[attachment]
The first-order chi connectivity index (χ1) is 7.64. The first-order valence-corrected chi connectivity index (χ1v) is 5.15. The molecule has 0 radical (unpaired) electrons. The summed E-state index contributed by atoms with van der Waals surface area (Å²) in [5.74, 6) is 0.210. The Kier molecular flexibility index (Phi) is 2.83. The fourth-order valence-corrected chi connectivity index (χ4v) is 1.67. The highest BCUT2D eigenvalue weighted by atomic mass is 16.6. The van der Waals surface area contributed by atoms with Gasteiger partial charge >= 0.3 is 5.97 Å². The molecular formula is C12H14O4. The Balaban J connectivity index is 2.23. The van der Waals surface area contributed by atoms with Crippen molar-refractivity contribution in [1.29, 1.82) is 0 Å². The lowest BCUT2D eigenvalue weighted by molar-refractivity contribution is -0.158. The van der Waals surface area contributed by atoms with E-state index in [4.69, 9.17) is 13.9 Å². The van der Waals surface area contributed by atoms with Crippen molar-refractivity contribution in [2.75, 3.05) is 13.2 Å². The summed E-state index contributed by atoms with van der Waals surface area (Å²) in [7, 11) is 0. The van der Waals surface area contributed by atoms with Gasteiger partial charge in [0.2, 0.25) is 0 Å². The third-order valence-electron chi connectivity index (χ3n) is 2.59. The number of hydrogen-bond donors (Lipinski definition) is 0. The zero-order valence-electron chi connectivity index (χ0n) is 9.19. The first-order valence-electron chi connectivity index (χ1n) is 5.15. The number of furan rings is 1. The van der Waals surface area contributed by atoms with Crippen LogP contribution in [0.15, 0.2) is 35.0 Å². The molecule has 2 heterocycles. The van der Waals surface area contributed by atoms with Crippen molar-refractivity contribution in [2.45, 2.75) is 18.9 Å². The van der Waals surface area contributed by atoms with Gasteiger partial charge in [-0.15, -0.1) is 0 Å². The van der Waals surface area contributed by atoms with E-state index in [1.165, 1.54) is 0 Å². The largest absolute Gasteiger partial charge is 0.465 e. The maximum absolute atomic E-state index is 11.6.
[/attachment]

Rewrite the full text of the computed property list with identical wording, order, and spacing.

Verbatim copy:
The first-order chi connectivity index (χ1) is 7.64. The first-order valence-corrected chi connectivity index (χ1v) is 5.15. The molecule has 0 radical (unpaired) electrons. The summed E-state index contributed by atoms with van der Waals surface area (Å²) in [5.74, 6) is 0.210. The Kier molecular flexibility index (Phi) is 2.83. The fourth-order valence-corrected chi connectivity index (χ4v) is 1.67. The highest BCUT2D eigenvalue weighted by atomic mass is 16.6. The van der Waals surface area contributed by atoms with Gasteiger partial charge >= 0.3 is 5.97 Å². The molecular formula is C12H14O4. The Balaban J connectivity index is 2.23. The van der Waals surface area contributed by atoms with Crippen molar-refractivity contribution in [1.29, 1.82) is 0 Å². The lowest BCUT2D eigenvalue weighted by molar-refractivity contribution is -0.158. The van der Waals surface area contributed by atoms with E-state index in [4.69, 9.17) is 13.9 Å². The van der Waals surface area contributed by atoms with Crippen molar-refractivity contribution in [2.75, 3.05) is 13.2 Å². The summed E-state index contributed by atoms with van der Waals surface area (Å²) in [7, 11) is 0. The van der Waals surface area contributed by atoms with Gasteiger partial charge in [0.2, 0.25) is 0 Å². The third-order valence-electron chi connectivity index (χ3n) is 2.59. The number of hydrogen-bond donors (Lipinski definition) is 0. The zero-order valence-electron chi connectivity index (χ0n) is 9.19. The first-order valence-electron chi connectivity index (χ1n) is 5.15. The number of furan rings is 1. The van der Waals surface area contributed by atoms with Crippen LogP contribution in [0.15, 0.2) is 35.0 Å². The molecule has 2 heterocycles. The van der Waals surface area contributed by atoms with Crippen molar-refractivity contribution in [2.45, 2.75) is 18.9 Å². The van der Waals surface area contributed by atoms with Gasteiger partial charge in [-0.15, -0.1) is 0 Å². The van der Waals surface area contributed by atoms with E-state index in [1.165, 1.54) is 0 Å². The largest absolute Gasteiger partial charge is 0.465 e. The maximum absolute atomic E-state index is 11.6.